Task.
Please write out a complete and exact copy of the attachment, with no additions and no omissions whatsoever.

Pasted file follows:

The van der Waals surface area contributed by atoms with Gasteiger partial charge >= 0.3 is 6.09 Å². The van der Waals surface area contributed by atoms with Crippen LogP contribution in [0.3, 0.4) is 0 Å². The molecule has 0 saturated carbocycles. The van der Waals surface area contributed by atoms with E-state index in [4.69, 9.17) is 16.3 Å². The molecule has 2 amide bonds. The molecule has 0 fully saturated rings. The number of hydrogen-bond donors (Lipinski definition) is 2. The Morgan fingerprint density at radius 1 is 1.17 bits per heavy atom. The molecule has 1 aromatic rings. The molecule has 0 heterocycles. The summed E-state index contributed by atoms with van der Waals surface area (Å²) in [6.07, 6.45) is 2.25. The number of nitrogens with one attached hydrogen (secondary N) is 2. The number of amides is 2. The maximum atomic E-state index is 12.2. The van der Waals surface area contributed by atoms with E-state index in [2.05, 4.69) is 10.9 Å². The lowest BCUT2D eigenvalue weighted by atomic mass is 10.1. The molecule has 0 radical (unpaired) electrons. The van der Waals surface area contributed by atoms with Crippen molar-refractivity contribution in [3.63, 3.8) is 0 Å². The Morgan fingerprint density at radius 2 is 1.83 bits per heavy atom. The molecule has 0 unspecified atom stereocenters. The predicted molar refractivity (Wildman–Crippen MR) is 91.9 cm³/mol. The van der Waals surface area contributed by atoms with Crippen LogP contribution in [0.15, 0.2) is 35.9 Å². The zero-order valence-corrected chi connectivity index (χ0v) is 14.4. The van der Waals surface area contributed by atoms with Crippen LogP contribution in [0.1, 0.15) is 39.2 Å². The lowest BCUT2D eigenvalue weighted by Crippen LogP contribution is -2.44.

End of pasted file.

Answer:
The van der Waals surface area contributed by atoms with Gasteiger partial charge >= 0.3 is 6.09 Å². The van der Waals surface area contributed by atoms with Crippen LogP contribution in [0.3, 0.4) is 0 Å². The molecule has 0 saturated carbocycles. The van der Waals surface area contributed by atoms with E-state index in [4.69, 9.17) is 16.3 Å². The molecule has 2 amide bonds. The molecule has 0 fully saturated rings. The number of hydrogen-bond donors (Lipinski definition) is 2. The Morgan fingerprint density at radius 1 is 1.17 bits per heavy atom. The molecule has 1 aromatic rings. The molecule has 0 heterocycles. The summed E-state index contributed by atoms with van der Waals surface area (Å²) in [6.07, 6.45) is 2.25. The number of nitrogens with one attached hydrogen (secondary N) is 2. The number of amides is 2. The maximum atomic E-state index is 12.2. The van der Waals surface area contributed by atoms with E-state index in [2.05, 4.69) is 10.9 Å². The lowest BCUT2D eigenvalue weighted by atomic mass is 10.1. The molecule has 0 radical (unpaired) electrons. The van der Waals surface area contributed by atoms with Crippen molar-refractivity contribution in [3.63, 3.8) is 0 Å². The Morgan fingerprint density at radius 2 is 1.83 bits per heavy atom. The molecule has 0 unspecified atom stereocenters. The predicted molar refractivity (Wildman–Crippen MR) is 91.9 cm³/mol. The van der Waals surface area contributed by atoms with Crippen LogP contribution in [0.15, 0.2) is 35.9 Å². The zero-order valence-corrected chi connectivity index (χ0v) is 14.4. The van der Waals surface area contributed by atoms with Crippen LogP contribution in [0.1, 0.15) is 39.2 Å². The lowest BCUT2D eigenvalue weighted by Crippen LogP contribution is -2.44.